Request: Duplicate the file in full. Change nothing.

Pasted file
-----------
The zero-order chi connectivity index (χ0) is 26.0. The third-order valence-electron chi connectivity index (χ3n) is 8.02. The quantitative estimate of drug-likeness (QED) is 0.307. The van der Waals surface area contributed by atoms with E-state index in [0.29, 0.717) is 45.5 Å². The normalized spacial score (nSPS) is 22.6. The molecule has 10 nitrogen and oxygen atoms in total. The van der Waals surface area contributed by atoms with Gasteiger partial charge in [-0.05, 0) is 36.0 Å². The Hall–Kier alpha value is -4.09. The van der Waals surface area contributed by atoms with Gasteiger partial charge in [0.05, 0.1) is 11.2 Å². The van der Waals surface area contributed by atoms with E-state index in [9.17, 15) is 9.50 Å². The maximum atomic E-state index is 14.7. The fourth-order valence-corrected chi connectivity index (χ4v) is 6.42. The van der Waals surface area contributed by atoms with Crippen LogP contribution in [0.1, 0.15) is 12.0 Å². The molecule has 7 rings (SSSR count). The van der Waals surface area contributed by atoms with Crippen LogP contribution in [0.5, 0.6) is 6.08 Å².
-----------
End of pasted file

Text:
The zero-order chi connectivity index (χ0) is 26.0. The third-order valence-electron chi connectivity index (χ3n) is 8.02. The quantitative estimate of drug-likeness (QED) is 0.307. The van der Waals surface area contributed by atoms with E-state index in [0.29, 0.717) is 45.5 Å². The normalized spacial score (nSPS) is 22.6. The molecule has 10 nitrogen and oxygen atoms in total. The van der Waals surface area contributed by atoms with Gasteiger partial charge in [-0.05, 0) is 36.0 Å². The Hall–Kier alpha value is -4.09. The van der Waals surface area contributed by atoms with Gasteiger partial charge in [0.05, 0.1) is 11.2 Å². The van der Waals surface area contributed by atoms with E-state index in [9.17, 15) is 9.50 Å². The maximum atomic E-state index is 14.7. The fourth-order valence-corrected chi connectivity index (χ4v) is 6.42. The van der Waals surface area contributed by atoms with Crippen LogP contribution in [0.1, 0.15) is 12.0 Å². The molecule has 7 rings (SSSR count). The van der Waals surface area contributed by atoms with Crippen LogP contribution in [0.5, 0.6) is 6.08 Å².